Assisted Living Residents Could Begin Receiving COVID-19 Vaccine Jan. 25

More Than 4K Wisconsin Assisted Living Facilities Qualify For Federal Vaccine Program

A nurse administers a coronavirus vaccine
A nurse at Saint Anthony Hospital administers Wednesday, Dec. 23, 2020, the first of the two Pfizer-BioNTech COVID-19 vaccinations to a hospital worker at the facility in Chicago.Charles Rex Arbogast/AP Photo

Residents at assisted living facilities in Wisconsin could begin receiving the COVID-19 vaccine by Jan. 25, according to state health officials.

This week, the state’s Department of Health Services (DHS) notified the Centers for Disease Control and Prevention that Wisconsin is ready to begin vaccinating assisted living residents, according to Deputy Secretary Julie Willems Van Dijk.

Tim Burns is program director at Goodlife Assisted Living, which operates four assisted living communities in Fond du Lac, Oshkosh and Omro. He hasn’t heard any hesitation from residents when it comes to getting the vaccine, he said.

Stay informed on the latest news

Sign up for WPR’s email newsletter.

This field is for validation purposes and should be left unchanged.

“I think all of our guests will be interested in getting it. We’ve been in a lockdown since June, and it’s been very challenging for our families and our residents,” he said.

With the vaccine, Burns hopes it won’t be too much longer before normal visits can resume and residents can become more active in the community, he said. Burns received the vaccine Friday from the Fond du Lac County Health Department, and he said it felt like a flu shot. He expects many staff members will choose to get vaccinated, but it’s not required.

Residents and workers at skilled nursing and assisted living facilities are both included in phase 1a of the state’s vaccination plan, but health officials decided to further prioritize nursing homes, said Rick Abrams, president and CEO of the Wisconsin Health Care Association/Wisconsin Center for Assisted Living.

More than half of states have already begun vaccinating assisted living residents, according to data from CVS. And this week, an industry executive told the Milwaukee Journal Sentinel that it’s frustrating Wisconsin is behind other states when it comes to vaccinating the group.

But Abrams favors Wisconsin’s more measured approach. There are 356 Wisconsin nursing homes participating in the federal pharmacy partnership program, which sees pharmacists from Walgreens and CVS set up on-site vaccine clinics, according to DHS. In contrast, more than 4,000 assisted living facilities across the state are eligible to participate, Abrams said.

“Quite frankly, I did not expect the assisted living component of 1a to begin until the end of the month, so I was gratified when I learned yesterday that the department gave the CDC the green light to begin the rollout process,” he said.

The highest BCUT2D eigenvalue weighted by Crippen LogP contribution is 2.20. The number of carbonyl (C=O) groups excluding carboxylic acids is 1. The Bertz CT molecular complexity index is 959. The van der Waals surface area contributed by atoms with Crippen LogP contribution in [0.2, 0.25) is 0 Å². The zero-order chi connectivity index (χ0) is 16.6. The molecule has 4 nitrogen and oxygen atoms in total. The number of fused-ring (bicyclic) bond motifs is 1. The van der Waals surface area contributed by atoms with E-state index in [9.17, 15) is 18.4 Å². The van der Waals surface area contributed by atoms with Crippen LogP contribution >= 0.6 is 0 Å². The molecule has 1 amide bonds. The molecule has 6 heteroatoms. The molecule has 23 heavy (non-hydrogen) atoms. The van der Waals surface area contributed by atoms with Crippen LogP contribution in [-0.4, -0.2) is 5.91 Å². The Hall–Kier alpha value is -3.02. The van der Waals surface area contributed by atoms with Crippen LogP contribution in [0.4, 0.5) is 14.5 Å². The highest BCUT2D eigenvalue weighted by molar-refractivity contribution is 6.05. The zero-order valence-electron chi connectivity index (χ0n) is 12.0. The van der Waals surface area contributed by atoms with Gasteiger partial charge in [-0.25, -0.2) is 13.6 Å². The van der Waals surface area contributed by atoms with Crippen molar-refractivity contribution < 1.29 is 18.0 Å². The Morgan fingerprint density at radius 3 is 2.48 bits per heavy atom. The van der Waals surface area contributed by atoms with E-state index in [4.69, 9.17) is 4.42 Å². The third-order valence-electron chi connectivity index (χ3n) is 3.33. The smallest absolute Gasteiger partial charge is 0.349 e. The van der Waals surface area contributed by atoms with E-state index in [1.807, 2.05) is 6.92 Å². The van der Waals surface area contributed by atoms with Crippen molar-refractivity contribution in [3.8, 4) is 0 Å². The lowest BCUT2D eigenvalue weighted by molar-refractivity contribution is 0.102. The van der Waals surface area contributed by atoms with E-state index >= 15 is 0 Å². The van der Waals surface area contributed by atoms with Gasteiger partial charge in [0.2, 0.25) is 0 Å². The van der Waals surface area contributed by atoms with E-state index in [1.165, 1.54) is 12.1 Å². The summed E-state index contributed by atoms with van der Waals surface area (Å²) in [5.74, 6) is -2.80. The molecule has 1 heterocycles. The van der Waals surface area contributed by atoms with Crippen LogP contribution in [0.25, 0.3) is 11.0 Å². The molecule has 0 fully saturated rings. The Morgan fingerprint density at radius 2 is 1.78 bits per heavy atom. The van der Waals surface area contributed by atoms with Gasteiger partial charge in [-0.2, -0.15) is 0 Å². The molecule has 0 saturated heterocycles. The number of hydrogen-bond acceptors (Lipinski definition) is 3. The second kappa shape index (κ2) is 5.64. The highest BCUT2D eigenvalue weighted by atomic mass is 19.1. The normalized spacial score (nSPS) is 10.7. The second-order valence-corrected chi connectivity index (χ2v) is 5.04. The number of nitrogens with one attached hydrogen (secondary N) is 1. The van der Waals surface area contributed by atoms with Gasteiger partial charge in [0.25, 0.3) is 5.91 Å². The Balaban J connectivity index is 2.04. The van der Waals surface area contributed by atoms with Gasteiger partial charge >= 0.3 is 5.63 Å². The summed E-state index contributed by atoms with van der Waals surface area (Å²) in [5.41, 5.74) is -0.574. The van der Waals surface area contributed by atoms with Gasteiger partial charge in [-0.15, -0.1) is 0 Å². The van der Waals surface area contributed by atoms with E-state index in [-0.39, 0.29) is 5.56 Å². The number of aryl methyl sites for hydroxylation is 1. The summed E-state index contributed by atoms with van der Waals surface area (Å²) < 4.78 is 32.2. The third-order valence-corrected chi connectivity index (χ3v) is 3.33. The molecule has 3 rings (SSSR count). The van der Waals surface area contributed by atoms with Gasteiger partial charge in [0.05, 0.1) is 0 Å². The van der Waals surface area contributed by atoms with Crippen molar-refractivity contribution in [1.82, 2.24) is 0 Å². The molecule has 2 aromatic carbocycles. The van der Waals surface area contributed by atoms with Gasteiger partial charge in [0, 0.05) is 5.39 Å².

About half the state’s nursing homes, where residents require round the clock nurse supervision, have already hosted their first vaccine clinics for residents and staff members. Patty Emberson, director of nursing at New Glarus Home, said the facility had about a week’s notice ahead of their vaccine clinic on Dec. 28 — the first day of nursing home vaccinations in Wisconsin.

“It was also Walgreens’ first clinic that day, so neither one of us really knew what to expect, but the day was very smooth. No big hiccups, and we’re excited to get our second dose,” she said.

Demand for the vaccine has varied among nursing home staffs, Abrams said. At some facilities, 70 percent of workers have chosen to be vaccinated. At others, the number is as low as 30 percent. He believes uptake among nursing home employees will increase as workers see their colleagues get it without serious side effects, he said.

Willems Van Dijk said supply has been the limiting factor in the vaccine’s rollout in Wisconsin. Currently, the state is receiving 70,000 doses per week from the federal government, she said.

And while nursing home and assisted living officials have expressed excitement over the vaccine, they say it doesn’t mean life will go right back to normal for residents. The infection rate at nursing homes can be directly linked to the rate of community spread, Abrams said, and it’ll be weeks before all the state’s assisted living and nursing home residents can receive both doses of the vaccine, and they take effect.

“It’s the start of the light at the end of the tunnel. We’re not even close to being at the end of the tunnel. What’s so, so important is people still need to be vigilant with those simple public health measures that everybody can take. Wear your mask, avoid crowds and wash your hands frequently,” he said.